I've been putting off writing this blog for weeks now. I've come up with innumerable excuses (I'm too tired, I have nothing interesting to say) and manufactured crises (we're out of milk, the dog hasn't had a walk in days, etc. ).
The truth of the matter is that I've been really down lately, and nothing pushes my procrastination buttons as much as depression.
Unfortunately procrastination is itself depressing, so I'm caught in one of those endless circles of feeling bad, procrastinating, feeling bad I'm procrastinating, feeling bad I'm feeling bad I'm procrastinating, and so on and on and on.
It's like looking into one of those mirrors that shows you infinite images of yourself, and in every single image you're sitting there with your fingers on the keyboard and nothing at all on the screen.
See? Just describing it is depressing.
My favorite story about procrastination is from Samuel Johnson. Johnson was a great literary figure of the late 18th century, who among other things had the fortitude to write a dictionary. Nevertheless he was plagued by bouts of procrastination. (He also battled depression for most of his life.) In a famous article for a literary journal of the time, he says that he's been putting off writing the article for days, coming up with topics, rejecting each idea and moving on to another one, when a messenger from the journal shows up and tells him that they are about to go to print. At which point he sits down and writes an essay about procrastination:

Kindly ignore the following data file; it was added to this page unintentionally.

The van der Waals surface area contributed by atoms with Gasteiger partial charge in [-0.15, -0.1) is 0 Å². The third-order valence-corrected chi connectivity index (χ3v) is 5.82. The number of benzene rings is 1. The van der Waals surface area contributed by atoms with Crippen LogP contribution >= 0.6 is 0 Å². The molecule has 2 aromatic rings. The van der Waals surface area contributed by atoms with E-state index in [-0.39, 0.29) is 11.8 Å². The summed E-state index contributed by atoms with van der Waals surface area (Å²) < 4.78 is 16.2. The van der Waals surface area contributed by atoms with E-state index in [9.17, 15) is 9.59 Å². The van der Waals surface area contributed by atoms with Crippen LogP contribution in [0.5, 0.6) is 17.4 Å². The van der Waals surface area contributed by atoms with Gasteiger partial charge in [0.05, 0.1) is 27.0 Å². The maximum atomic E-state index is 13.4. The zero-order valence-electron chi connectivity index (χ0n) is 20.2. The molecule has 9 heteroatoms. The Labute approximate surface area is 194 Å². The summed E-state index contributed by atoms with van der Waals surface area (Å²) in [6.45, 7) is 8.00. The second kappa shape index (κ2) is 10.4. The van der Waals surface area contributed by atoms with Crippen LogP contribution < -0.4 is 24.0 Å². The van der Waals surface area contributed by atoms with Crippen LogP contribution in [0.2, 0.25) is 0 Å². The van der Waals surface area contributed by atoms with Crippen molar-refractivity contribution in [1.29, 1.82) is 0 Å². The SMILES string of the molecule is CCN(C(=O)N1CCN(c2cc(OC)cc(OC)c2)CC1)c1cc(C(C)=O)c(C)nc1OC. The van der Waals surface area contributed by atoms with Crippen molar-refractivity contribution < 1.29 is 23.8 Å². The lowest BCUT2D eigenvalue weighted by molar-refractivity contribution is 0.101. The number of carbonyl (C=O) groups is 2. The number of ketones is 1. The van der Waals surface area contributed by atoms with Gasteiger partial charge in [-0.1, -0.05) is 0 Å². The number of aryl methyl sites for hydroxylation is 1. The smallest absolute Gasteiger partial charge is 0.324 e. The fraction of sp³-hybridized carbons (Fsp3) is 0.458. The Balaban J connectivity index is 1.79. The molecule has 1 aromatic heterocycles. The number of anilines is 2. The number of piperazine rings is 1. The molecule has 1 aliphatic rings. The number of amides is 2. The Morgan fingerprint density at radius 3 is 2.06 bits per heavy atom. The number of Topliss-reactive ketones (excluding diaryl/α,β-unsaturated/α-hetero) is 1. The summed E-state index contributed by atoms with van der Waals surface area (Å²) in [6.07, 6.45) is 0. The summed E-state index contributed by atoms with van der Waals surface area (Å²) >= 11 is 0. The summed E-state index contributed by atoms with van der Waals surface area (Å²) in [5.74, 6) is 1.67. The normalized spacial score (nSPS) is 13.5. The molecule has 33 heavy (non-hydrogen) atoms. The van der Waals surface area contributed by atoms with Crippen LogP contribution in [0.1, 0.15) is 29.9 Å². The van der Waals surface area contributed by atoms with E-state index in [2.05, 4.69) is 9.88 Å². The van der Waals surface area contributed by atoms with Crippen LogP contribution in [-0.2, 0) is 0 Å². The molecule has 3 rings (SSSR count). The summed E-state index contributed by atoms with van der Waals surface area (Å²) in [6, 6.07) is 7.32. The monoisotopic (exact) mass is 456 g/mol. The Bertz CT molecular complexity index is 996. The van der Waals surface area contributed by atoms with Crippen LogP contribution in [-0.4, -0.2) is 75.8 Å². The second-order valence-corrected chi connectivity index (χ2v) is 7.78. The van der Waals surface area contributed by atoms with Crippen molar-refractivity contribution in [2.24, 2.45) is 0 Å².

Thus life is languished away in the gloom of anxiety, and consumed in collecting resolutions which the next morning dissipates; in forming purposes which we scarcely hope to keep, and reconciling ourselves to our own cowardice by excuses which, while we admit them, we know to be absurd.
OK, the language is a bit archaic, but basically he's saying that the more we put things off, the more anxious and miserable we feel. And that's a sad waste of the limited time we're allowed on the planet.
Johnson's advice for beating procrastination is more or less the same as the Nike trademark (Just do it!). And in the abstract, that is logical: once you realize how miserable your procrastinating makes you feel, you'll just do it.
Right? Well . . .unfortunately, for most of us, telling ourselves that procrastinating is making us unhappy and that getting it done will make us feel better doesn't really do the trick. Johnson knew that perfectly well, since he routinely put things off until the absolute last minute, case in point being the article he writes on procrastination while the messenger waits for it at the door.
So what can we do to break the procastination cycle?
That, Dear Reader (as Johnson would say), is such a big subject that it really needs its own blog. Stay tuned . . ..
Roberta E. Tovey